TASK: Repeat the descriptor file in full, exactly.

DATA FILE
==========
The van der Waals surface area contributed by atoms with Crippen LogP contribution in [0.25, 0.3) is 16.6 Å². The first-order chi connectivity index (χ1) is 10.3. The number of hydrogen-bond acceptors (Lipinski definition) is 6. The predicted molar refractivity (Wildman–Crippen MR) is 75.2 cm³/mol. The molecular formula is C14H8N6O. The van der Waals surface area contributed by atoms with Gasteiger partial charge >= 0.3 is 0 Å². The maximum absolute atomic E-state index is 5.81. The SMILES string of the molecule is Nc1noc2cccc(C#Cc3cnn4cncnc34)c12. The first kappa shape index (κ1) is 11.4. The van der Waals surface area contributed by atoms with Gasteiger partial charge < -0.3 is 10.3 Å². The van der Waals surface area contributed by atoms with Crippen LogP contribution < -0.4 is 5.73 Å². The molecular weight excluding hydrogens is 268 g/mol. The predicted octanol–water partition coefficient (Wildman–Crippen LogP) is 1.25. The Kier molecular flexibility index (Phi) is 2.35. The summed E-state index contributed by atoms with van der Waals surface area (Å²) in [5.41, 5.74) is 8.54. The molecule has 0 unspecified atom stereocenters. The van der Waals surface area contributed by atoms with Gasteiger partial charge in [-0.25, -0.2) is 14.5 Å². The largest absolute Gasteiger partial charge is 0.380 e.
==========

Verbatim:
The van der Waals surface area contributed by atoms with Crippen LogP contribution in [0.25, 0.3) is 16.6 Å². The first-order chi connectivity index (χ1) is 10.3. The number of hydrogen-bond acceptors (Lipinski definition) is 6. The predicted molar refractivity (Wildman–Crippen MR) is 75.2 cm³/mol. The molecular formula is C14H8N6O. The van der Waals surface area contributed by atoms with Gasteiger partial charge >= 0.3 is 0 Å². The maximum absolute atomic E-state index is 5.81. The SMILES string of the molecule is Nc1noc2cccc(C#Cc3cnn4cncnc34)c12. The first kappa shape index (κ1) is 11.4. The van der Waals surface area contributed by atoms with Gasteiger partial charge < -0.3 is 10.3 Å². The van der Waals surface area contributed by atoms with Crippen LogP contribution < -0.4 is 5.73 Å². The molecular weight excluding hydrogens is 268 g/mol. The predicted octanol–water partition coefficient (Wildman–Crippen LogP) is 1.25. The Kier molecular flexibility index (Phi) is 2.35. The summed E-state index contributed by atoms with van der Waals surface area (Å²) in [5.41, 5.74) is 8.54. The molecule has 0 unspecified atom stereocenters. The van der Waals surface area contributed by atoms with Gasteiger partial charge in [-0.25, -0.2) is 14.5 Å². The largest absolute Gasteiger partial charge is 0.380 e.